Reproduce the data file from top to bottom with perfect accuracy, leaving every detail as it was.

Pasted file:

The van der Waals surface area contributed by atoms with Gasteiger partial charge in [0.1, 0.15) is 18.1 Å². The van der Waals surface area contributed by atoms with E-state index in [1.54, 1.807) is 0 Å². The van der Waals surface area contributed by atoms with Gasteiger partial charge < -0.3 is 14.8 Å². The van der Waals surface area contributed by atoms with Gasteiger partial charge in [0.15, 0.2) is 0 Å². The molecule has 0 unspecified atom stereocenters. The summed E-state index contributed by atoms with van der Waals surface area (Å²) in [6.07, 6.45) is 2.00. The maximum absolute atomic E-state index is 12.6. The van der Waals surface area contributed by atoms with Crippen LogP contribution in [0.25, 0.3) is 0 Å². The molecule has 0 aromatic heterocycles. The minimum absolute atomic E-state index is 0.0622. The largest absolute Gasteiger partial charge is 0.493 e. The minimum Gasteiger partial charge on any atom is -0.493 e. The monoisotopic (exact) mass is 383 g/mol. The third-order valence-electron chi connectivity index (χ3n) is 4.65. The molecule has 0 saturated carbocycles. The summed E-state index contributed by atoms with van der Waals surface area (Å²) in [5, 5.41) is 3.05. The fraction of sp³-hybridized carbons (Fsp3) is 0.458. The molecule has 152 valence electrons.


The van der Waals surface area contributed by atoms with Gasteiger partial charge in [0.1, 0.15) is 18.1 Å². The van der Waals surface area contributed by atoms with E-state index in [1.54, 1.807) is 0 Å². The van der Waals surface area contributed by atoms with Gasteiger partial charge < -0.3 is 14.8 Å². The van der Waals surface area contributed by atoms with Gasteiger partial charge in [0.15, 0.2) is 0 Å². The molecule has 0 unspecified atom stereocenters. The summed E-state index contributed by atoms with van der Waals surface area (Å²) in [6.07, 6.45) is 2.00. The maximum absolute atomic E-state index is 12.6. The van der Waals surface area contributed by atoms with Crippen LogP contribution in [0.25, 0.3) is 0 Å². The molecule has 0 aromatic heterocycles. The minimum absolute atomic E-state index is 0.0622. The largest absolute Gasteiger partial charge is 0.493 e. The minimum Gasteiger partial charge on any atom is -0.493 e. The monoisotopic (exact) mass is 383 g/mol. The third-order valence-electron chi connectivity index (χ3n) is 4.65. The molecule has 0 saturated carbocycles. The summed E-state index contributed by atoms with van der Waals surface area (Å²) in [5, 5.41) is 3.05. The fraction of sp³-hybridized carbons (Fsp3) is 0.458. The molecule has 152 valence electrons.